Thursday, November 08, 2012

House Ghosts

Elizabeth Bowen's The House in Paris, first published in 1935, is the most meaningful representation of adoption in fiction for me.

I stumbled upon it in a used bookstore in Cambridge when I was 21 and read it on a warm summer's day. I couldn't put it down. I hadn't realized when I bought it that it was about adoption (a young boy waits in a house in Paris for his original mother to meet him; she doesn't not come; he feels disappointment, and imagines the story/circumstances that led to his birth). It was a modernist tour de force at the time of its publication, praised by no less than Virginia Woolf, another one of my idols.

Oddly enough, I would love to quote from it here, but the same used copy that I bought back in that dusty bookstore 1990 is now in my nmother's house. I lent it to her to read.

I remember being intensely jealous of Leopold, the young boy, waiting for his mother--he knew who his mother was--at the same time that I felt profoundly sad for him when his mother did not have the courage to meet him. The hollowness of promises, knowing what we represent as adoptees, the shame. People think that they can have "normal" relationships with us, but usually it's extremely difficult because of the baggage we carry/represent. Even back when I was 21 I could see this, and the poor child, Leopold, in the book was 10 years old, or thereabouts. I cannot rightly recall his age.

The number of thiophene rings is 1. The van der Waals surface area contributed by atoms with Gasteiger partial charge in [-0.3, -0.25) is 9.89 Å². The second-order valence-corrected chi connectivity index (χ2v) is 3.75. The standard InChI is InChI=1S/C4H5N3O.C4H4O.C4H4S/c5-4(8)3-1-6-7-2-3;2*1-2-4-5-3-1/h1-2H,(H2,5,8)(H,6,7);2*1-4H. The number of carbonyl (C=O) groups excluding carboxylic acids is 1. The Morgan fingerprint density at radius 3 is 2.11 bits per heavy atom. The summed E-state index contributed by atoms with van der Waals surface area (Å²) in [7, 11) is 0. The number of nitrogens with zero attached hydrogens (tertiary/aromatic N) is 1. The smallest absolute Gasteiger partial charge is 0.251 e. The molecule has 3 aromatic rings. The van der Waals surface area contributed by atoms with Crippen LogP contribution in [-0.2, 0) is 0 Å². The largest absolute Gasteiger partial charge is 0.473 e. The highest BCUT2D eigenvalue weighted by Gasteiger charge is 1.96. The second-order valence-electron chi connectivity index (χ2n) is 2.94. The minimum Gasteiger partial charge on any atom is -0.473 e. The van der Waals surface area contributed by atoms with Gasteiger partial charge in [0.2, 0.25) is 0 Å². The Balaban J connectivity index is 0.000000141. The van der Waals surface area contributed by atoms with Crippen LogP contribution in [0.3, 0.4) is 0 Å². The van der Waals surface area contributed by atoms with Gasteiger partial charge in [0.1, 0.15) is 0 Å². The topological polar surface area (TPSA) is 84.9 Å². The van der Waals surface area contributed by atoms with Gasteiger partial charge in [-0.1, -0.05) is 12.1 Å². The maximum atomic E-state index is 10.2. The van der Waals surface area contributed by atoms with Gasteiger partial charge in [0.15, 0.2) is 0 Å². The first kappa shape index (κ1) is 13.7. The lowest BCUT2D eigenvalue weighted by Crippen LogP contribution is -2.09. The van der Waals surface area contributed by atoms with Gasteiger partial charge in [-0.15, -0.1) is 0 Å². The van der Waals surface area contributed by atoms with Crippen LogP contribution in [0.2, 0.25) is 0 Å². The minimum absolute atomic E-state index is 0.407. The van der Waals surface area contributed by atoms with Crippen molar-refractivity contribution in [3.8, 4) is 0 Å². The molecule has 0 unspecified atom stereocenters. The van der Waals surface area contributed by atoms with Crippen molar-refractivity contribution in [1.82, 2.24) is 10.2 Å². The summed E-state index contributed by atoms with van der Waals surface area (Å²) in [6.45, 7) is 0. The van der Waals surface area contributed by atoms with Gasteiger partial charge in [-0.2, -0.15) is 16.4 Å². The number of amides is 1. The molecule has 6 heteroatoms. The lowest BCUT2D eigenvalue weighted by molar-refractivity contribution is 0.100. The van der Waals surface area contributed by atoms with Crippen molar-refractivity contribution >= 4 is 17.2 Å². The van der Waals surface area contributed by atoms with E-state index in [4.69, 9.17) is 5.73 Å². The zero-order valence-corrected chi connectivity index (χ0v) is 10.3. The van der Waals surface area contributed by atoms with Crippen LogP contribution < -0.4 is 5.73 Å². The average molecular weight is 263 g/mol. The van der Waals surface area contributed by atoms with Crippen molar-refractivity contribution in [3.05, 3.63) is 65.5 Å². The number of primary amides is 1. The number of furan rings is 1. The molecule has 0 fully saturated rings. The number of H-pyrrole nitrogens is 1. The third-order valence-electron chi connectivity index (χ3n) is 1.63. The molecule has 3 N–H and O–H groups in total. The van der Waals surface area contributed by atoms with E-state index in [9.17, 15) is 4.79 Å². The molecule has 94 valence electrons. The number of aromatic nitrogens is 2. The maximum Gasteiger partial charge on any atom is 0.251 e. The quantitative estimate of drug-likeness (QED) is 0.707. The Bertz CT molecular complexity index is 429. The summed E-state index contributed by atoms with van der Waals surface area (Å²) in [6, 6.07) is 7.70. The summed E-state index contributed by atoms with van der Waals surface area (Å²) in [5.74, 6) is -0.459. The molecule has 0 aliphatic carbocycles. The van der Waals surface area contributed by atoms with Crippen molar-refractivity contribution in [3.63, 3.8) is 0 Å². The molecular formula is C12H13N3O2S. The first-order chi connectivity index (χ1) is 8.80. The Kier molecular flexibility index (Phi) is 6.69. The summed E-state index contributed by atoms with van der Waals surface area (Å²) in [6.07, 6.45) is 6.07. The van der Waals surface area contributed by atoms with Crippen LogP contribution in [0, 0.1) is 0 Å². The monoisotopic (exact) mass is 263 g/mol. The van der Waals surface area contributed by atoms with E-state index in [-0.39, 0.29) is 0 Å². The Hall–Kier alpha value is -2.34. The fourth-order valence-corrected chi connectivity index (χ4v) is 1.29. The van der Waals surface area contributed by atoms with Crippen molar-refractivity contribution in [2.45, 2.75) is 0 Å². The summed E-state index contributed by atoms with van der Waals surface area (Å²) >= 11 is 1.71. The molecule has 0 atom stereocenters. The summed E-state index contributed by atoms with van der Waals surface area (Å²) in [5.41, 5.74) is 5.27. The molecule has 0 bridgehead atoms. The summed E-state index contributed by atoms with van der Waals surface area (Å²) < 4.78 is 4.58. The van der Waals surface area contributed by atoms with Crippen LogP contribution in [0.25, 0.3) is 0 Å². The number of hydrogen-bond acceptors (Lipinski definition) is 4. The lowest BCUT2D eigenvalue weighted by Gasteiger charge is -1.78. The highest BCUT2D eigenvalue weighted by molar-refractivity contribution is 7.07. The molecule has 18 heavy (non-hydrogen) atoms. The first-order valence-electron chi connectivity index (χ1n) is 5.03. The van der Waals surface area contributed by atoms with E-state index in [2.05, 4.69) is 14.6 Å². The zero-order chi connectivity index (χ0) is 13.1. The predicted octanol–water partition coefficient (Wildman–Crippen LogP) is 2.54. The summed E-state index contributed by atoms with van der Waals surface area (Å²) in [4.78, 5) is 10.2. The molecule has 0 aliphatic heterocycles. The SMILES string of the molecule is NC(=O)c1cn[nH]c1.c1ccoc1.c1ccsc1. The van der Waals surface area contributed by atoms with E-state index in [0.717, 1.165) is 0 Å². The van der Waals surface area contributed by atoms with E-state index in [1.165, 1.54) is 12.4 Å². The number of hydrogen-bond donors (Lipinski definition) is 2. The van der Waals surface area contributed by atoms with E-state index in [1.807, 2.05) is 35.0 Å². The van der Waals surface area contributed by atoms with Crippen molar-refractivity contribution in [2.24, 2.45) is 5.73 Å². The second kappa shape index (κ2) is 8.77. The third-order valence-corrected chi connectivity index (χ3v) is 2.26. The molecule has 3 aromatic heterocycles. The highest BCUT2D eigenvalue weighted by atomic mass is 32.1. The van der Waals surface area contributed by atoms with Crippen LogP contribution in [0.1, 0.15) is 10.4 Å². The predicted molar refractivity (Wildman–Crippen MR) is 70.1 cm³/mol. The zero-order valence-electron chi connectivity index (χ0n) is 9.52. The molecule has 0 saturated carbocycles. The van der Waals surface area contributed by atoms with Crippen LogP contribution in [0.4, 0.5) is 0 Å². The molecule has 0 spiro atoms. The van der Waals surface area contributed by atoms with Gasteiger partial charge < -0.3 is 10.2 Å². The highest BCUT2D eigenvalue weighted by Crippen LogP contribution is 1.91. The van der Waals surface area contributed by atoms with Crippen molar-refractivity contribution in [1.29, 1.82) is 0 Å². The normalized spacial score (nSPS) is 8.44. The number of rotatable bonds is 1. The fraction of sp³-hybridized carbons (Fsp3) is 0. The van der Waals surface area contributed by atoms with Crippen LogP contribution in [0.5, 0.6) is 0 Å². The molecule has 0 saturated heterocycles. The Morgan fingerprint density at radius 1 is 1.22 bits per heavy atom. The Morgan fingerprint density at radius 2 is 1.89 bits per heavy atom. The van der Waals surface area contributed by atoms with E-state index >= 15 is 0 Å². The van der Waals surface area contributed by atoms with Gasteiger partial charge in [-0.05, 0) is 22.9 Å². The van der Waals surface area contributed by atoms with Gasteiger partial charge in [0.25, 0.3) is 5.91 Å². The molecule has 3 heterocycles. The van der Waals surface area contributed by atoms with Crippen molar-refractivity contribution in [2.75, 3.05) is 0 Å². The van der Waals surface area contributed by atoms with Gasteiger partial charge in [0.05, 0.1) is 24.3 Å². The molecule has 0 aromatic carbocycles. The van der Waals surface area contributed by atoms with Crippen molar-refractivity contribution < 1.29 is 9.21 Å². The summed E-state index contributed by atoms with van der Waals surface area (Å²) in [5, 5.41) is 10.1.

I was impressed by Bowen's graceful thoughtfulness about the feelings of the both adoptee and his mother, rightly characterizing the pain of the child and the ambivalence of the adults in visiting their shame on him without consciously knowing what they're doing. It's difficult, terrible, sharp, and painful to read. Honest. Not to mention the child-on-child psychological violence. We have all been there.

Bowen's work is sadly not read as widely now as it was 80 years ago; she deserves rediscovery. She was one of the best writers in English of the 20th century and had much to say also about the social and political issues in Ireland, as well (she was Anglo-Irish: read moneyed Protestant landholder, but thoughtful, all the same) in the 20's and 30's. One could not be Irish of any stripe and not be marginalized in the metropole. She also wrote fantastic ghost stories, if you are into those; shame and guilt play a huge part in her thinking. Try "Pink May," on the mild side, or "The Demon Lover" if you are in the mood for hot and heavy self-flagellation.

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